The 125,000-square-foot new Crocker is three times the size of the 1872 Victorian it abuts. It quadruples the museum’s square footage of exhibition space. If the San Francisco de Young Museum can accommodate it, so can the Crocker—and maybe a little more. Through some architectural legerdemain, the giant addition complements rather than overwhelms the historic structure.
Does it rival the Louvre and its 652,000 or so square feet? Or the 1 million piece permanent collection of Amsterdam’s Rijksmuseum? No. But as recently named museum board member Bob Scarlett says of the new Crocker: “It’s a game changer.”
On any number of levels.
Private donors and more than $16 million from the state, city and county have covered $93 million of the project’s $100 million nut. So completing it is a tribute to museum supporters’ tenacity. It also knocks off any chip Sacramento may still shoulder about not being able to get the j-o-b done on civic amenities. Après le musee, le arene.
“It’s a three-dimensional statement, in concrete and in sheer will, that we can accomplish major feats in Sacramento,” said Bill Mueller, chief executive officer of Valley Vision.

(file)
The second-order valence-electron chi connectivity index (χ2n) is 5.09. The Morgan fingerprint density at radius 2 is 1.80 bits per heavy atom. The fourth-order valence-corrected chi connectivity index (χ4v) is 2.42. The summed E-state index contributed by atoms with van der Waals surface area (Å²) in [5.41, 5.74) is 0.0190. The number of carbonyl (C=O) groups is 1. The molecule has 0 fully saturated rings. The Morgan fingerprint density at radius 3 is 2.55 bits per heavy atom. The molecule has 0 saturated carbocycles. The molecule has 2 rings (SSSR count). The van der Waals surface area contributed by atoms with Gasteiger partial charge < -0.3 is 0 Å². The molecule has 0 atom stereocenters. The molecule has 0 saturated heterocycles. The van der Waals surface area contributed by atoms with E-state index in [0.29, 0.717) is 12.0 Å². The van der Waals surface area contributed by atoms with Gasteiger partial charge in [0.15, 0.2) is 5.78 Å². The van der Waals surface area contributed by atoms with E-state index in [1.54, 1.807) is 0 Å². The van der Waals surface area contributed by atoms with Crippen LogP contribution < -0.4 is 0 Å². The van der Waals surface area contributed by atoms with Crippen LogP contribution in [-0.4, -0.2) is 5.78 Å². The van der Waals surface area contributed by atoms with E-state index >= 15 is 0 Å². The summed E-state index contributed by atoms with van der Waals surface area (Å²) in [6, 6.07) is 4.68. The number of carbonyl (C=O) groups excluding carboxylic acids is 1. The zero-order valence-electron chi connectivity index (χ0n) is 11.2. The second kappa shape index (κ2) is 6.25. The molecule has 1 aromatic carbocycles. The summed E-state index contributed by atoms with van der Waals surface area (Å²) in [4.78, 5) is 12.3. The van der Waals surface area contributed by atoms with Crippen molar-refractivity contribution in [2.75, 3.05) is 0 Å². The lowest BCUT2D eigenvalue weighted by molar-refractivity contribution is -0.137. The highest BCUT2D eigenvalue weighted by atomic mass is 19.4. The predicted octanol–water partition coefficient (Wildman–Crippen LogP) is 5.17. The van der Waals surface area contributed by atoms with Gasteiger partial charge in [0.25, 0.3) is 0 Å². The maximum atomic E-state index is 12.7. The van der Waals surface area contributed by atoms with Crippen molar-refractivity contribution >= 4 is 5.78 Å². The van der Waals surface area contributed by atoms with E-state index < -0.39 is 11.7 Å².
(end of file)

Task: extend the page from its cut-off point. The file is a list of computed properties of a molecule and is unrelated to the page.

“The new Crocker Museum is destined to become the region’s front door. It’s a gateway to our past and it points the way to what we have become—a true center for the arts.”
What amplifies the accomplishment of bringing off the 10-years-in-the-making project is that Sacramento doesn’t have the corporate largesse of San Francisco or Silicon Valley.
While Marcy and Mort Friedman and Joyce Raley Teel account for somewhere north of $20 million of the expansion’s tab and put the bite on many other givers, there are several hundred other contributors who threw in anything from a few bucks to a few million to buy the Crocker enough space to strut is stuff.